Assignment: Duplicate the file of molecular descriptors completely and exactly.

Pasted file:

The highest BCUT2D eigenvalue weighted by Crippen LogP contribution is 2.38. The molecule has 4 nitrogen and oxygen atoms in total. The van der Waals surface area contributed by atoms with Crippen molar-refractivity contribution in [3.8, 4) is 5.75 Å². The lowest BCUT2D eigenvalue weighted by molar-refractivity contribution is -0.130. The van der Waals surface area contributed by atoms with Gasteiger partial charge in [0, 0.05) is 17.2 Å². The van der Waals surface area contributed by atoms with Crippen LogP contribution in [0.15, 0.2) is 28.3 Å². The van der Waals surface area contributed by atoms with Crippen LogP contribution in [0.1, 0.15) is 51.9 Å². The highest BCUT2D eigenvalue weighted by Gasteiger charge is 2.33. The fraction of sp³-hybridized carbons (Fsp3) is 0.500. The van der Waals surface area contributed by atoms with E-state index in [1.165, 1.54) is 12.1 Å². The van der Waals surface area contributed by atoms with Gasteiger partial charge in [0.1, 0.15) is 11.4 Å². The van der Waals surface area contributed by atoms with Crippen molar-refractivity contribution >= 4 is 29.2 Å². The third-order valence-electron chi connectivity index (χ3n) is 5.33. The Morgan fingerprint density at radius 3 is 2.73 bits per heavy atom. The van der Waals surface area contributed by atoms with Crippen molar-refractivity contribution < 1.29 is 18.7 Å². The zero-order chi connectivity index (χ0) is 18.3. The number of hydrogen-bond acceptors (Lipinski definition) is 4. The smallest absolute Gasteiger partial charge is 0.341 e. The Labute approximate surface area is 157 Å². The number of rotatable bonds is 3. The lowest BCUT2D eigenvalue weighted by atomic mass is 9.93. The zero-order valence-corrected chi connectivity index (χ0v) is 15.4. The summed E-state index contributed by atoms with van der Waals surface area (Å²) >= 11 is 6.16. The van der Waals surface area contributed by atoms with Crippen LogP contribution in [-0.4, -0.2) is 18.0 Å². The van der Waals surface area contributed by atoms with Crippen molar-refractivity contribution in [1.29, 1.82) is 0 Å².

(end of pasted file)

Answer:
The highest BCUT2D eigenvalue weighted by Crippen LogP contribution is 2.38. The molecule has 4 nitrogen and oxygen atoms in total. The van der Waals surface area contributed by atoms with Crippen molar-refractivity contribution in [3.8, 4) is 5.75 Å². The lowest BCUT2D eigenvalue weighted by molar-refractivity contribution is -0.130. The van der Waals surface area contributed by atoms with Gasteiger partial charge in [0, 0.05) is 17.2 Å². The van der Waals surface area contributed by atoms with Crippen LogP contribution in [0.15, 0.2) is 28.3 Å². The van der Waals surface area contributed by atoms with Crippen LogP contribution in [0.1, 0.15) is 51.9 Å². The highest BCUT2D eigenvalue weighted by Gasteiger charge is 2.33. The fraction of sp³-hybridized carbons (Fsp3) is 0.500. The van der Waals surface area contributed by atoms with E-state index in [1.165, 1.54) is 12.1 Å². The van der Waals surface area contributed by atoms with Gasteiger partial charge in [0.1, 0.15) is 11.4 Å². The van der Waals surface area contributed by atoms with Crippen molar-refractivity contribution >= 4 is 29.2 Å². The third-order valence-electron chi connectivity index (χ3n) is 5.33. The Morgan fingerprint density at radius 3 is 2.73 bits per heavy atom. The van der Waals surface area contributed by atoms with Crippen molar-refractivity contribution < 1.29 is 18.7 Å². The zero-order chi connectivity index (χ0) is 18.3. The number of hydrogen-bond acceptors (Lipinski definition) is 4. The smallest absolute Gasteiger partial charge is 0.341 e. The Labute approximate surface area is 157 Å². The number of rotatable bonds is 3. The lowest BCUT2D eigenvalue weighted by atomic mass is 9.93. The zero-order valence-corrected chi connectivity index (χ0v) is 15.4. The summed E-state index contributed by atoms with van der Waals surface area (Å²) >= 11 is 6.16. The van der Waals surface area contributed by atoms with Crippen LogP contribution in [-0.4, -0.2) is 18.0 Å². The van der Waals surface area contributed by atoms with Crippen molar-refractivity contribution in [1.29, 1.82) is 0 Å².